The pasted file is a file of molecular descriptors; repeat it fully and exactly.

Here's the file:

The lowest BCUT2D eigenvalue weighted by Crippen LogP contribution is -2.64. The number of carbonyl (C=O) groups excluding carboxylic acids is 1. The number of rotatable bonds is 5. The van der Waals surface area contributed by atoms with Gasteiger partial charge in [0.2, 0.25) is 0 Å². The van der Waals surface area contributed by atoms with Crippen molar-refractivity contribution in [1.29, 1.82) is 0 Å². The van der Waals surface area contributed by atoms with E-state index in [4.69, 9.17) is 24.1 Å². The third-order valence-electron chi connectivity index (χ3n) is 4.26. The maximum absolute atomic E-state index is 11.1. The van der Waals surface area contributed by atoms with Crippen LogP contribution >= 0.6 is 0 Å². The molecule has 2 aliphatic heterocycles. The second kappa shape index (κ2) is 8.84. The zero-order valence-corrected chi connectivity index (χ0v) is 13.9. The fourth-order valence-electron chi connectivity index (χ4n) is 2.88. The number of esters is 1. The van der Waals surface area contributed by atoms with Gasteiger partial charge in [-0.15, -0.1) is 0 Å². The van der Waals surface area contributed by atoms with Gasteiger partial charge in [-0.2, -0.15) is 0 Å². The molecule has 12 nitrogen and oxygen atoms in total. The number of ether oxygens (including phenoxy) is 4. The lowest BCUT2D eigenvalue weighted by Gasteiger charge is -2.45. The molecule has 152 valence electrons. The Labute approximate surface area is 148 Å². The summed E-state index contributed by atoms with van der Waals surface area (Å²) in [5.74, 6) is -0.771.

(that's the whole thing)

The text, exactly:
The lowest BCUT2D eigenvalue weighted by Crippen LogP contribution is -2.64. The number of carbonyl (C=O) groups excluding carboxylic acids is 1. The number of rotatable bonds is 5. The van der Waals surface area contributed by atoms with Gasteiger partial charge in [0.2, 0.25) is 0 Å². The van der Waals surface area contributed by atoms with Crippen molar-refractivity contribution in [1.29, 1.82) is 0 Å². The van der Waals surface area contributed by atoms with E-state index in [4.69, 9.17) is 24.1 Å². The third-order valence-electron chi connectivity index (χ3n) is 4.26. The maximum absolute atomic E-state index is 11.1. The van der Waals surface area contributed by atoms with Crippen LogP contribution >= 0.6 is 0 Å². The molecule has 2 aliphatic heterocycles. The second kappa shape index (κ2) is 8.84. The zero-order valence-corrected chi connectivity index (χ0v) is 13.9. The fourth-order valence-electron chi connectivity index (χ4n) is 2.88. The number of esters is 1. The van der Waals surface area contributed by atoms with Gasteiger partial charge in [-0.15, -0.1) is 0 Å². The van der Waals surface area contributed by atoms with Gasteiger partial charge in [-0.2, -0.15) is 0 Å². The molecule has 12 nitrogen and oxygen atoms in total. The number of ether oxygens (including phenoxy) is 4. The lowest BCUT2D eigenvalue weighted by Gasteiger charge is -2.45. The molecule has 152 valence electrons. The Labute approximate surface area is 148 Å². The summed E-state index contributed by atoms with van der Waals surface area (Å²) in [5.74, 6) is -0.771.